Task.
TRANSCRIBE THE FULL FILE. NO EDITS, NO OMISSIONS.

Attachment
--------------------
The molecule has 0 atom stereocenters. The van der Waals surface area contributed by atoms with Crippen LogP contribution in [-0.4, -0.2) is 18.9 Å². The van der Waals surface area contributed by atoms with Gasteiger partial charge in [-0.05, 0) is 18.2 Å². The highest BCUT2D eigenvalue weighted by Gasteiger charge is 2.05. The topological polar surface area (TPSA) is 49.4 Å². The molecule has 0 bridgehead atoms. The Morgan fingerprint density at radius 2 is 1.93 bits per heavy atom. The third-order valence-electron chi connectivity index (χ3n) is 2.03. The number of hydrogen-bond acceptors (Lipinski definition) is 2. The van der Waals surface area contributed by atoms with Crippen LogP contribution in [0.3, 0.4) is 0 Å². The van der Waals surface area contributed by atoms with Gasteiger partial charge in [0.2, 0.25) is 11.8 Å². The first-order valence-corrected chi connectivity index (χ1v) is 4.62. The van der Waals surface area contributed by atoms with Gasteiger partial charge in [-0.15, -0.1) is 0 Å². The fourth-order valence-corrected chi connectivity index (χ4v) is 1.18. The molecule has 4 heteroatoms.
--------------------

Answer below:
The molecule has 0 atom stereocenters. The van der Waals surface area contributed by atoms with Crippen LogP contribution in [-0.4, -0.2) is 18.9 Å². The van der Waals surface area contributed by atoms with Gasteiger partial charge in [-0.05, 0) is 18.2 Å². The highest BCUT2D eigenvalue weighted by Gasteiger charge is 2.05. The topological polar surface area (TPSA) is 49.4 Å². The molecule has 0 bridgehead atoms. The Morgan fingerprint density at radius 2 is 1.93 bits per heavy atom. The third-order valence-electron chi connectivity index (χ3n) is 2.03. The number of hydrogen-bond acceptors (Lipinski definition) is 2. The van der Waals surface area contributed by atoms with Crippen LogP contribution in [0.3, 0.4) is 0 Å². The van der Waals surface area contributed by atoms with Gasteiger partial charge in [0.2, 0.25) is 11.8 Å². The first-order valence-corrected chi connectivity index (χ1v) is 4.62. The van der Waals surface area contributed by atoms with Gasteiger partial charge in [-0.15, -0.1) is 0 Å². The fourth-order valence-corrected chi connectivity index (χ4v) is 1.18. The molecule has 4 heteroatoms.